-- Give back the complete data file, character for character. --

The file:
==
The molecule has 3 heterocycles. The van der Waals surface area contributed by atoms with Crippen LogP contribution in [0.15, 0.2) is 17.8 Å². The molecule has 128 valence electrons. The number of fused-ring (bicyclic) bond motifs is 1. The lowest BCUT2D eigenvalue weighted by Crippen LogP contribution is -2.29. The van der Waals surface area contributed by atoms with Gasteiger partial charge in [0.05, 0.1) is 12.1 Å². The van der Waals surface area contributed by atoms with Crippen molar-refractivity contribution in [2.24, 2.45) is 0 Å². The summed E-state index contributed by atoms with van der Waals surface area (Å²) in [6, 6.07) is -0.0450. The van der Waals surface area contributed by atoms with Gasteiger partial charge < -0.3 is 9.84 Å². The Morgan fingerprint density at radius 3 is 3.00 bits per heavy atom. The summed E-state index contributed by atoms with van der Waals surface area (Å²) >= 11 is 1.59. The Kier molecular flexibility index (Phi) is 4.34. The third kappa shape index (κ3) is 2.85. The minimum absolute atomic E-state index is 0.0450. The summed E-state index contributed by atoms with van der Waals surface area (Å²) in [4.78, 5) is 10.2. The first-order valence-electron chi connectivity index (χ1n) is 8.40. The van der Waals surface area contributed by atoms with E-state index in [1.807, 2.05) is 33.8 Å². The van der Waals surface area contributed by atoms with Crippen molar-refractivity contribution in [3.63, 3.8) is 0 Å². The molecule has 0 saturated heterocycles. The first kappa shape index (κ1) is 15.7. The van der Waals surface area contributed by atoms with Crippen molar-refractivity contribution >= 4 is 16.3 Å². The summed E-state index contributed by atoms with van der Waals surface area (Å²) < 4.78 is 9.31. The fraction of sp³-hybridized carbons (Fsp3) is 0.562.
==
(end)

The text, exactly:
The molecule has 3 heterocycles. The van der Waals surface area contributed by atoms with Crippen LogP contribution in [0.15, 0.2) is 17.8 Å². The molecule has 128 valence electrons. The number of fused-ring (bicyclic) bond motifs is 1. The lowest BCUT2D eigenvalue weighted by Crippen LogP contribution is -2.29. The van der Waals surface area contributed by atoms with Gasteiger partial charge in [0.05, 0.1) is 12.1 Å². The van der Waals surface area contributed by atoms with Crippen molar-refractivity contribution in [2.24, 2.45) is 0 Å². The summed E-state index contributed by atoms with van der Waals surface area (Å²) in [6, 6.07) is -0.0450. The van der Waals surface area contributed by atoms with Gasteiger partial charge < -0.3 is 9.84 Å². The Morgan fingerprint density at radius 3 is 3.00 bits per heavy atom. The summed E-state index contributed by atoms with van der Waals surface area (Å²) >= 11 is 1.59. The Kier molecular flexibility index (Phi) is 4.34. The third kappa shape index (κ3) is 2.85. The minimum absolute atomic E-state index is 0.0450. The summed E-state index contributed by atoms with van der Waals surface area (Å²) in [4.78, 5) is 10.2. The first-order valence-electron chi connectivity index (χ1n) is 8.40. The van der Waals surface area contributed by atoms with E-state index in [1.807, 2.05) is 33.8 Å². The van der Waals surface area contributed by atoms with Crippen molar-refractivity contribution in [3.63, 3.8) is 0 Å². The molecule has 0 saturated heterocycles. The first kappa shape index (κ1) is 15.7. The van der Waals surface area contributed by atoms with Crippen molar-refractivity contribution >= 4 is 16.3 Å². The summed E-state index contributed by atoms with van der Waals surface area (Å²) < 4.78 is 9.31. The fraction of sp³-hybridized carbons (Fsp3) is 0.562.